The media is a crucial means to educate, stimulate, and mobilize vast numbers of people into the movement in a relatively short time, and, thereby, build the initial actions into a powerful nationwide campaign-movement. Media coverage is also important to counter the opposition which itself uses the media to hide secrets and perpetuate myths. One evening on the three U.S. national TV news programs, for example, reaches as many people as would be reached by a century of nightly meetings with 100 people. The drama of the Selma voting rights campaign was watched worldwide as one crisis followed another for several months, generating a broad upswelling of pressure on President Johnson and the Congress. And in 1971, the drama of 22 canoes confronting the Vietnam-bound Navy ammunition ship, the U.S.S. Nitro, with 17 persons arrested blocking its loading trains, was projected on national television where it was given more time that the men who were on the moon at that time. Within weeks, “people’s blockades” were spontaneously being organized across the country.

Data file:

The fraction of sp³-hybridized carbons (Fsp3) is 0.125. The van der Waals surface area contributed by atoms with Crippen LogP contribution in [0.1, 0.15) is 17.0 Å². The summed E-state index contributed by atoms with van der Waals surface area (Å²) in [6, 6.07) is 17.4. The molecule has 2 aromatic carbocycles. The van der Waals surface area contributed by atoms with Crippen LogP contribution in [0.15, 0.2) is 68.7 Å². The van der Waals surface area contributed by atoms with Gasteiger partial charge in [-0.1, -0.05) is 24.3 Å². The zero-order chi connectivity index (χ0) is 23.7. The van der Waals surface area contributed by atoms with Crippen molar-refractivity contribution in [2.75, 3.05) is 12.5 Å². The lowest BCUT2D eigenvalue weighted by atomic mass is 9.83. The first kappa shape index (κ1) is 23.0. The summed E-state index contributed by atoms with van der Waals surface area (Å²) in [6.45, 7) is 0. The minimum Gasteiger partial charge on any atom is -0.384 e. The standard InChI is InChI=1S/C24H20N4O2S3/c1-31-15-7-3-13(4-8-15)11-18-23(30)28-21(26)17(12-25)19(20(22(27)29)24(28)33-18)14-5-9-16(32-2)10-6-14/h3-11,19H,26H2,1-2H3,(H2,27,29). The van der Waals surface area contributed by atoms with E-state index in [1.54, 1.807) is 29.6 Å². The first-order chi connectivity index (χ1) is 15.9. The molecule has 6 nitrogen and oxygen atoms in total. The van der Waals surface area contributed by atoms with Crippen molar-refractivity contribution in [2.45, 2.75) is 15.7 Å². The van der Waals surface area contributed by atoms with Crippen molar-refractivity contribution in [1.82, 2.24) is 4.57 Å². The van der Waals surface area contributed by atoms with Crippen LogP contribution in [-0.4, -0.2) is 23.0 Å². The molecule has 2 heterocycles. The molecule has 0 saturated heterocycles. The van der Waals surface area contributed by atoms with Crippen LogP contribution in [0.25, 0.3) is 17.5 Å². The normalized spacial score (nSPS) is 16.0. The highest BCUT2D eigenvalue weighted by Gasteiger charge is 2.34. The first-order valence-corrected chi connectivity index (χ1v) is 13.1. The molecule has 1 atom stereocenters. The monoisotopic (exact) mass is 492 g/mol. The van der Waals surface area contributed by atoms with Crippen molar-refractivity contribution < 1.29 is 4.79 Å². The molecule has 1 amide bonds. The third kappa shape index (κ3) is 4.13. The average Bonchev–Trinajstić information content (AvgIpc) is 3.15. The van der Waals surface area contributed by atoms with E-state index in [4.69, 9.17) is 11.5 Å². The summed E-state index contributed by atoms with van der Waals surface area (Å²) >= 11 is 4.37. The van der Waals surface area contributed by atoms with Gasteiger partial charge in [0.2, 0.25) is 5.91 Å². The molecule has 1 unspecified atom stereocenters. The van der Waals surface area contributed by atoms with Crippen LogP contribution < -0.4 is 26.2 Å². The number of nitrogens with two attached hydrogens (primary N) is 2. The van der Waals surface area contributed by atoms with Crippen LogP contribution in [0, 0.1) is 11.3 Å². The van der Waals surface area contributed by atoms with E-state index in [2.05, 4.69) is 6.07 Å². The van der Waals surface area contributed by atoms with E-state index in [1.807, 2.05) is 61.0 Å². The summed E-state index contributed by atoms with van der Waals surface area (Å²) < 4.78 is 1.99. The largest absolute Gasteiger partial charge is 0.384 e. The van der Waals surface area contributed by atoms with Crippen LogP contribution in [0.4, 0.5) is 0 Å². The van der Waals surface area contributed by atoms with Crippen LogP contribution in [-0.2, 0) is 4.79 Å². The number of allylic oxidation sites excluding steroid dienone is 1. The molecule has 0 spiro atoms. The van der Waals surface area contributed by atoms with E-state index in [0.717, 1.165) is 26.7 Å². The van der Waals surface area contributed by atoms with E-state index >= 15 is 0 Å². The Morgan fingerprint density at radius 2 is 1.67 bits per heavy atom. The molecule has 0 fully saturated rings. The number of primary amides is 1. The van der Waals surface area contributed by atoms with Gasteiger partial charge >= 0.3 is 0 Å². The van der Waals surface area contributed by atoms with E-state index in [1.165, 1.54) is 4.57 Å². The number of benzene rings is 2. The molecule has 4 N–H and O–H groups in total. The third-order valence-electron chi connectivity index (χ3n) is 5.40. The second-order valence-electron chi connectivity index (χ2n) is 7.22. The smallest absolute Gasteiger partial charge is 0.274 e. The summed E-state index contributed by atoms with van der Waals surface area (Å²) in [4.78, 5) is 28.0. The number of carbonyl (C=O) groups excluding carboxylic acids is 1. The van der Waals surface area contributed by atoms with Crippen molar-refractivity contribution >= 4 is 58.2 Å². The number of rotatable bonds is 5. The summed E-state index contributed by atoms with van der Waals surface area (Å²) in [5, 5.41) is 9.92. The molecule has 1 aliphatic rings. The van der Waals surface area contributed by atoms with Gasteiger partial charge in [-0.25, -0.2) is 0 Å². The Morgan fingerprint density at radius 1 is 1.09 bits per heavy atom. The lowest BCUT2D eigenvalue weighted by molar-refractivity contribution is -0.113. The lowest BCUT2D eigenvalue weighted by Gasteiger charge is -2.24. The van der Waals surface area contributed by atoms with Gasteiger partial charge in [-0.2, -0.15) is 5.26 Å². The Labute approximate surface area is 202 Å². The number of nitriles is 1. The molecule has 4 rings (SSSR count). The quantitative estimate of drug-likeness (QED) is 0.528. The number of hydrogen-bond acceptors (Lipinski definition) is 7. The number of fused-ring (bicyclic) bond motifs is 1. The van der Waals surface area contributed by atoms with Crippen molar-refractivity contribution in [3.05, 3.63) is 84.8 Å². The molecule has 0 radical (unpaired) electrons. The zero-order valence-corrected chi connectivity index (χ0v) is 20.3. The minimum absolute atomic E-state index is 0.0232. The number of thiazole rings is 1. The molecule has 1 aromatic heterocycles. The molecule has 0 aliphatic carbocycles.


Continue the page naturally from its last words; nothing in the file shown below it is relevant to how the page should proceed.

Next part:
One story a day
      Groups often make the mistake of using all their newsworthy ideas on one day, gaining little more media coverage than would one story, but losing the media for the following weeks. When newsworthy events are used one day at a time, however, media coverage is greatly increased, and a demonstration can become a campaign.
Nonviolent discipline
      The least amount of violence or untoward conduct by demonstrators usually becomes the news story of a demonstration, regardless of how well societal secrets and myths are revealed. And too often police provocateurs, militarists, or just people easily provoked to violence, join demonstrations as participants. It is important, therefore, to maintain a strict nonviolent discipline. One way to do this is to assure that, at the beginning of every demonstration, participants agree to a statement of discipline, decided ahead of time at an open meeting of participants, and provided as a leaflet to demonstrators. Each demonstration should also have a cadre of specially trained, nonviolent facilitators, and as many participants as possible should be given some training.
Choose an important, timely, and repeatable issue which has a “handle”